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“Bite-Size Bits of Local, National, and Global History”

Near Forest Home in Butler County, Alabama — The American South (East South Central)
 

The Butler Massacre / Fort Bibb

 
 
The Butler Massacre Marker image. Click for full size.
By Mark Hilton, August 27, 2013
1. The Butler Massacre Marker
Inscription.  (obverse)
The Butler Massacre

On March 20, 1818, Capt. William Butler, Capt. James Saffold, William Gardener, Daniel Shaw and John Hinson left Fort Bibb to meet Col. Sam Dale. They were attacked near Pine Barren Creek by Savannah Jack and his warriors. Gardener and Shaw were shot dead; Butler and Hinson wounded. Saffold and Hinson escaped on horseback to Fort Bibb, but Capt. Butler, thrown from his horse and left on foot, was killed by the Indians. Butler County was named in his honor.

(reverse)
Fort Bibb

Named for Alabama Territorial Governor William Wyatt Bibb, Fort Bibb was built in winter 1817-1818 to protect settlers from Creek Indian attacks. It was said to be a stockade enclosing Capt. James Saffold's home at the Flats (Pine Flats). Col. Sam Dale helped strengthen Fort Bibb in spring 1818 as he and his militia built Fort Dale 13-14 miles northeast on the Federal Road. These forts were Butler County's first election sites in 1820.
 
Erected 2012 by Butler County Historical Society.
 
Topics.
Fort Bibb Marker image. Click for full size.
By Mark Hilton, August 27, 2013
2. Fort Bibb Marker
This historical marker is listed in these topic lists: Forts or CastlesNative AmericansWars, US Indian.
 
Location. 31° 50.308′ N, 86° 52.949′ W. Marker is near Forest Home, Alabama, in Butler County. Marker is on Pineapple Highway (Alabama Route 10) 0.8 miles west of Bibb Road (County Road 5), on the right when traveling west. Touch for map. Marker is in this post office area: Forest Home AL 36030, United States of America. Touch for directions.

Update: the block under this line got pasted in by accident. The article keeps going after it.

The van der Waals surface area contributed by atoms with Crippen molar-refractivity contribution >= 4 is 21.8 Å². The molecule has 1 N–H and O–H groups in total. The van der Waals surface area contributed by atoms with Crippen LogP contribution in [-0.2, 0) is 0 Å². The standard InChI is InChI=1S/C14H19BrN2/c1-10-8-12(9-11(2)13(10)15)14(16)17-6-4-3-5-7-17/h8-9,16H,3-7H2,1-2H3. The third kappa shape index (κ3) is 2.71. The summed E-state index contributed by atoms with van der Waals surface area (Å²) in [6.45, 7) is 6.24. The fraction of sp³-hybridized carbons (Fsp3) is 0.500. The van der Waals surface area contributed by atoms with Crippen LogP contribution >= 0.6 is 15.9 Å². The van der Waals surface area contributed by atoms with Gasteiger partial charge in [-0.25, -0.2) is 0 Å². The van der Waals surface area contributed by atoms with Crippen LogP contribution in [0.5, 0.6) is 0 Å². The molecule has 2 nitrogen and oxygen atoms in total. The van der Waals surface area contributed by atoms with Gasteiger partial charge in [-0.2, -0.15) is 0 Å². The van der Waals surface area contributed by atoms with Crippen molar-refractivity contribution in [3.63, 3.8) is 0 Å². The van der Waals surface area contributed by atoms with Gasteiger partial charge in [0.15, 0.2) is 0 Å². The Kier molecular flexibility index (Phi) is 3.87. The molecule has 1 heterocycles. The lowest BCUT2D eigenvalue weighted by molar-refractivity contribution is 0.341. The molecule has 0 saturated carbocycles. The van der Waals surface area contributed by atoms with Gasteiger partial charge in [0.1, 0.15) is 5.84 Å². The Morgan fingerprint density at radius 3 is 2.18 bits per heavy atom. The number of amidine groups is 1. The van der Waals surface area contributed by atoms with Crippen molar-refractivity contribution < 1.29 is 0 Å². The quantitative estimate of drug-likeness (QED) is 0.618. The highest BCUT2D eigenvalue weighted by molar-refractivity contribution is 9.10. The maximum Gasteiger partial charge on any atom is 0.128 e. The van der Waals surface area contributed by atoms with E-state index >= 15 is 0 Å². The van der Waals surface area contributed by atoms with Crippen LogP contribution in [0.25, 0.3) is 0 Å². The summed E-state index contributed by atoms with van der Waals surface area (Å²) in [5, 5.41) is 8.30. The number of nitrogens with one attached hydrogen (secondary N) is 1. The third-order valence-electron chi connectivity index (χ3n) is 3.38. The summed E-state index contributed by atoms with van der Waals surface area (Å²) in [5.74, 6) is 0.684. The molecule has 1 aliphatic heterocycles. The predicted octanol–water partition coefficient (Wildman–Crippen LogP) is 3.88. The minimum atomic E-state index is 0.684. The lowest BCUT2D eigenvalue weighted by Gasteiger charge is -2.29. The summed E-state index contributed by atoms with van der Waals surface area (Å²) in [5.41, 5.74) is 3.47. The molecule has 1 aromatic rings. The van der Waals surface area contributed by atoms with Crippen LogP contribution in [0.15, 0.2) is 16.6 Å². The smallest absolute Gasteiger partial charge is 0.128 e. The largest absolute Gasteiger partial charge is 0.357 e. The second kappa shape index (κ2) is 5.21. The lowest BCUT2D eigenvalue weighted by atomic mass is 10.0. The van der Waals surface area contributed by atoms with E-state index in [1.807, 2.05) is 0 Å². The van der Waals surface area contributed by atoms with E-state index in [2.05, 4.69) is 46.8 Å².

Other nearby markers. At least 8 other markers are within 13 miles of this marker, measured as the crow flies. Old Federal Road (approx. 6.2 miles away); Pine Apple Historic District (approx. 6.3 miles away); Moore Academy (approx. 6.6 miles away); Downtown Pine Apple (approx. 6.7 miles away); a different marker also named Pine Apple Historic District (approx. 7.1 miles away); Coleman-Crenshaw House (approx. 8.1 miles away); Ogly-Stroud Massacre / Gary's Stockade (approx. 10.6 miles away); Furman National Historic District (approx. 12.1 miles away).
 
More about this marker. This is a replacement marker. Previously these were two separate markers in different locations, one for the Butler Massacre & one for Fort Bibb. Both went missing in 2010. The original Butler Massacre marker was stolen on May 8th, 2011 and later found in pieces at a local recycling center. The thieves received $22.00 for the @ $2,000 marker.

The Butler Massacre marker, erected in 1953, read:

Butler Massacre
March 20, 1818
Creek Indians, led by Savannah Jack, attacked a well-armed party of settlers carrying dispatches to Fort Dale.
After this second massacre in 7 days settlers sought refuge in forts and stockades.

The Site of Fort Bibb marker, erected in 1953, read:

Site of
Fort Bibb
Built in 1818 by settlers as refuge from marauding Creek Indians who resented loss of land by Treaty of Fort Jackson in 1814.
 
Also see . . .  The Massacres. by Peter A. Brannon, Montgomery Advertiser Newspaper, 01/31/1943 (Submitted on August 28, 2013, by Mark Hilton of Montgomery, Alabama.) 
 
The Butler Massacre/Fort Bibb Area image. Click for full size.
By Mark Hilton, August 27, 2013
3. The Butler Massacre/Fort Bibb Area
 
 
Credits. This page was last revised on January 28, 2019. It was originally submitted on August 28, 2013, by Mark Hilton of Montgomery, Alabama. This page has been viewed 1,901 times since then and 256 times this year. Last updated on May 15, 2015, by J. Makali Bruton of Querétaro, Mexico. Photos:   1, 2, 3. submitted on August 28, 2013, by Mark Hilton of Montgomery, Alabama. • Bill Pfingsten was the editor who published this page.
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Jul. 14, 2020